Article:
The road less travelled


Serkan Cetin from our supplier Journey Anatolia explains the rewards of heading way off the beaten track in his Turkey travel advice:
“One of the highlights of our trips is gaining a true insight into local culture, especially fascinating in the villages of north-eastern Turkey where dramatic mountain ranges rise up from the Black Sea coast and reach peaks of around 4,000m. Here, local villages are so remote that barely any tourists make it there, and the nomadic people continue a way of life that has been practised for centuries.”

Health & safety in Turkey


Travel safely in Turkey with kids

Health


  • Though hospitals in major cities like Istanbul can be world-class, many others may not match standards elsewhere in Europe – but simple preventative action will go a long way to making sure you don't have to put them to the test. For help with basic care you can visit a health centre (sagulik ocagul), while pharmacists can provide advice and medicines that may be prescription only in the UK. Turkish doctors generally expect to be paid in cash, so check your travel insurance will make payments direct to providers or reimburse you for any expenditure.
  • Take a note of the emergency number: 112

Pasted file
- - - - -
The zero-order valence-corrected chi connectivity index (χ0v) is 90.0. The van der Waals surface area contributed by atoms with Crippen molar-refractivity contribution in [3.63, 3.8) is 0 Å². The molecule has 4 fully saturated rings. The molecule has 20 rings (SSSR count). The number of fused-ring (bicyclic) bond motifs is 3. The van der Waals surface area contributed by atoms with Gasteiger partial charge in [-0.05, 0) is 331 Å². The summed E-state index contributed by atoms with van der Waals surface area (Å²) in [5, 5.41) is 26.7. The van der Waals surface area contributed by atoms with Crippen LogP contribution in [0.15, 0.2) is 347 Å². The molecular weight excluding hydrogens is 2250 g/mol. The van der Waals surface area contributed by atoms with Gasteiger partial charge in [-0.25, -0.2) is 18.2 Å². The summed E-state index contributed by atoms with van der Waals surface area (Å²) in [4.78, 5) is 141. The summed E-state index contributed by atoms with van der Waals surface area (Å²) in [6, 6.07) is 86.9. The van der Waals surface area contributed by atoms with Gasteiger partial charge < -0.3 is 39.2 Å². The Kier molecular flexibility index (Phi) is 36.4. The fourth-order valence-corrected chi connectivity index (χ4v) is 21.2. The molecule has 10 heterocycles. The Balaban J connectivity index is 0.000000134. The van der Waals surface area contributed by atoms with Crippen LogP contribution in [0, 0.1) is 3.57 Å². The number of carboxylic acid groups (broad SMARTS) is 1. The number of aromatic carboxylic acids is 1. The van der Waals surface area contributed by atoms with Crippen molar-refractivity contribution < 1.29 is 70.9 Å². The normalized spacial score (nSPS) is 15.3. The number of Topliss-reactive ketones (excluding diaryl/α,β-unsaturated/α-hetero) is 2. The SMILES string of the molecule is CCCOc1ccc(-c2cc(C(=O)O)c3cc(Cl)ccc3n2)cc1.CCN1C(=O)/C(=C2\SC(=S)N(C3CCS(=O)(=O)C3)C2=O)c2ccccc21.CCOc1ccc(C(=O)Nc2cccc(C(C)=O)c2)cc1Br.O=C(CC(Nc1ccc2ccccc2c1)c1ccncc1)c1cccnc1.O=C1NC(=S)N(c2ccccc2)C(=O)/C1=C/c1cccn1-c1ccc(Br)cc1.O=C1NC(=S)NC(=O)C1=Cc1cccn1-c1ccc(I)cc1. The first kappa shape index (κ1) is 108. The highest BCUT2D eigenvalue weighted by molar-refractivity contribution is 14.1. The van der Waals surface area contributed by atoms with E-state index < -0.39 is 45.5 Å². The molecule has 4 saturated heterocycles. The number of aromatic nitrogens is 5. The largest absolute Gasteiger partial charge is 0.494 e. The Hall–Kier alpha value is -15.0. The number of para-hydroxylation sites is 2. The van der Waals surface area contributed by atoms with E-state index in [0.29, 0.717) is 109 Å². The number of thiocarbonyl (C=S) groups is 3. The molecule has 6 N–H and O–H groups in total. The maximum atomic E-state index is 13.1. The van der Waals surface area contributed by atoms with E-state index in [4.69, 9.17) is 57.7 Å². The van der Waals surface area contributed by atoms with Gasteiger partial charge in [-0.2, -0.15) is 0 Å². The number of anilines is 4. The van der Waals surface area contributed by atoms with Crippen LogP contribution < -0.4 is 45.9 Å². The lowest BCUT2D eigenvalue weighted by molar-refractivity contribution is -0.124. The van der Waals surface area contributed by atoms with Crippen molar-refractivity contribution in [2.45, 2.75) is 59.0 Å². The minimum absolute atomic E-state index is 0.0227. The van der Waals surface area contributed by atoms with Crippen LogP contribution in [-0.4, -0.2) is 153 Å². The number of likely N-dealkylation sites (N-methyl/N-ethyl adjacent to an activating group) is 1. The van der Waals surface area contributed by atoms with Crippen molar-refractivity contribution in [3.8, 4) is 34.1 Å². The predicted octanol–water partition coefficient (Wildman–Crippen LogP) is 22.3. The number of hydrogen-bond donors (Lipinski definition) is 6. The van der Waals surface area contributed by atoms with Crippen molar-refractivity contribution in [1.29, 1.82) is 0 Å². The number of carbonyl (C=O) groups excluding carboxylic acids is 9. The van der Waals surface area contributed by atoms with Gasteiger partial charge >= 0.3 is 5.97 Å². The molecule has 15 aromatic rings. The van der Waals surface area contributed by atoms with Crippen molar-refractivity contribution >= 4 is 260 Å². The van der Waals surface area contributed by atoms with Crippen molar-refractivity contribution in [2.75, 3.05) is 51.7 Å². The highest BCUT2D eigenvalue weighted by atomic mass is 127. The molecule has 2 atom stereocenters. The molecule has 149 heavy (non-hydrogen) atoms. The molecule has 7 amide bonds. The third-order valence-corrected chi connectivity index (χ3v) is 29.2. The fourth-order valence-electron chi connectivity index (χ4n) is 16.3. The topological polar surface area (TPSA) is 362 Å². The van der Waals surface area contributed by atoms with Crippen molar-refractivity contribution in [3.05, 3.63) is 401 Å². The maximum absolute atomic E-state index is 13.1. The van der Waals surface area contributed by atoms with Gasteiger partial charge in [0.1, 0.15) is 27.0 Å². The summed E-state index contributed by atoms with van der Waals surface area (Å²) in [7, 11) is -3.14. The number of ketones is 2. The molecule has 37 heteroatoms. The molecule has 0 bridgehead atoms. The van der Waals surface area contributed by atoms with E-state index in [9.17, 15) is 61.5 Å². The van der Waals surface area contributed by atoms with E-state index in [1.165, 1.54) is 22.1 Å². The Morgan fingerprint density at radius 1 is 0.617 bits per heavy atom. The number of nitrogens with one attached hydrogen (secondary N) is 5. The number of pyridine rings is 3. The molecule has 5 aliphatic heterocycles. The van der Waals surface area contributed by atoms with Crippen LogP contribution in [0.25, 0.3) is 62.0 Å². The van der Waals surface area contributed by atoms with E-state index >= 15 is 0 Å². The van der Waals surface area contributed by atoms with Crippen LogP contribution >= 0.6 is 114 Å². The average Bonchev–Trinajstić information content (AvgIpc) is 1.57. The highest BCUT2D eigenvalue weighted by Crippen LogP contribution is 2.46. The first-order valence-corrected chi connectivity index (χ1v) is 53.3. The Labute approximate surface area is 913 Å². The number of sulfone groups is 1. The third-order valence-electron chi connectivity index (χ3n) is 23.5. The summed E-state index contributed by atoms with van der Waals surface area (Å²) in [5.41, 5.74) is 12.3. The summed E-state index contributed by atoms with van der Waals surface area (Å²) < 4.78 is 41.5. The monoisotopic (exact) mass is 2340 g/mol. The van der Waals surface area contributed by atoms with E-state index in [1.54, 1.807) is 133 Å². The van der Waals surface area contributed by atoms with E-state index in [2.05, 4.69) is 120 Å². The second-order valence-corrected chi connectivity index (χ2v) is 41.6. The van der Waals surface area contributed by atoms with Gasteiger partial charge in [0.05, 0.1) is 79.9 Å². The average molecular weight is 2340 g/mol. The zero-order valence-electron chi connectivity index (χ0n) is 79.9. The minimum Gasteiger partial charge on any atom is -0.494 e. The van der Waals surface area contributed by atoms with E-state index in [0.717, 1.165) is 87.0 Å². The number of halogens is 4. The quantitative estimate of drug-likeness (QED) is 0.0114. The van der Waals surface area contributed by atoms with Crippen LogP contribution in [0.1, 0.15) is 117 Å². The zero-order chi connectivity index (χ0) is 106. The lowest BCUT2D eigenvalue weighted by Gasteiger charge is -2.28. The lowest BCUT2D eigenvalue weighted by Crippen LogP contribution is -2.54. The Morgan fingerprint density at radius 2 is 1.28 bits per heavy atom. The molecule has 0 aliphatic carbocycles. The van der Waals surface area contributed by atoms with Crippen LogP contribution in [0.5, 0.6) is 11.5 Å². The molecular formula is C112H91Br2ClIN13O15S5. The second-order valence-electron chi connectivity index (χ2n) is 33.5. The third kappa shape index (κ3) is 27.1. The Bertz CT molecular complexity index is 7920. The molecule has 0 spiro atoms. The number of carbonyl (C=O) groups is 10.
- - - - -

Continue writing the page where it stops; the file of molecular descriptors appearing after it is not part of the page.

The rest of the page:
• It is not advisable to drink tap water in Turkey – stick to bottled, boil tap water for 10 minutes or use purification tablets or filters. Do not drink lake or river water – it may well contain viruses or bacteria.
  • The far southeast of Turkey may have a low risk of malaria. Consult your GP or travel clinic if you are not sure whether to take antimalarial medication; it’s not required in most tourist regions. Rabies is also present – rural areas are most risky. Thoroughly clean any bite from a warm-blooded animal immediately.
  • Turkey's small white scorpions can give a painful sting, though pain should pass after a day.
  • There is a risk of snake bite in rural areas, so do not walk barefoot or stick your hands into holes or cracks when exploring wilderness or at ancient ruins. If bitten, bandage the wound tightly and seek medical help quickly.

Safety